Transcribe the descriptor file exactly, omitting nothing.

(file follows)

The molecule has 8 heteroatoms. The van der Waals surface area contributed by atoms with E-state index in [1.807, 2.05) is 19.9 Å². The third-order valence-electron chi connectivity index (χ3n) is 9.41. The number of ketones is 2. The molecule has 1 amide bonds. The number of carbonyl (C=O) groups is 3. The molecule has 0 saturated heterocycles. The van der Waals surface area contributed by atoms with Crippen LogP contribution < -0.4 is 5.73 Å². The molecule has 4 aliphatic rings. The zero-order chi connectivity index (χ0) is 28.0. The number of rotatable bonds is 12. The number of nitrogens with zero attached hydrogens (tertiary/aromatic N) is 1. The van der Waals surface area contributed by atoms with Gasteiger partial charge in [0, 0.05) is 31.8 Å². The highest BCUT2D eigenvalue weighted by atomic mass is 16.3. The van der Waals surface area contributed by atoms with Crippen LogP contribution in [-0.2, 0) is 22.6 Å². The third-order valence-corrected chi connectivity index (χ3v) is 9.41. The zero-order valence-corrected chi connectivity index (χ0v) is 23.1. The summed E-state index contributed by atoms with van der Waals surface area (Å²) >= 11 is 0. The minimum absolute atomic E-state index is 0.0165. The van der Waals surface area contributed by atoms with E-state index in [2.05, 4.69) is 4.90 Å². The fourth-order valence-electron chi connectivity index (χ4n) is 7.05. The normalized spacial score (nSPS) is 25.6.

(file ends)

The molecule has 8 heteroatoms. The van der Waals surface area contributed by atoms with E-state index in [1.807, 2.05) is 19.9 Å². The third-order valence-electron chi connectivity index (χ3n) is 9.41. The number of ketones is 2. The molecule has 1 amide bonds. The number of carbonyl (C=O) groups is 3. The molecule has 0 saturated heterocycles. The van der Waals surface area contributed by atoms with Crippen LogP contribution < -0.4 is 5.73 Å². The molecule has 4 aliphatic rings. The zero-order chi connectivity index (χ0) is 28.0. The number of rotatable bonds is 12. The number of nitrogens with zero attached hydrogens (tertiary/aromatic N) is 1. The van der Waals surface area contributed by atoms with Gasteiger partial charge in [0, 0.05) is 31.8 Å². The highest BCUT2D eigenvalue weighted by atomic mass is 16.3. The van der Waals surface area contributed by atoms with Crippen LogP contribution in [-0.2, 0) is 22.6 Å². The third-order valence-corrected chi connectivity index (χ3v) is 9.41. The zero-order valence-corrected chi connectivity index (χ0v) is 23.1. The summed E-state index contributed by atoms with van der Waals surface area (Å²) >= 11 is 0. The minimum absolute atomic E-state index is 0.0165. The van der Waals surface area contributed by atoms with E-state index in [2.05, 4.69) is 4.90 Å². The fourth-order valence-electron chi connectivity index (χ4n) is 7.05. The normalized spacial score (nSPS) is 25.6.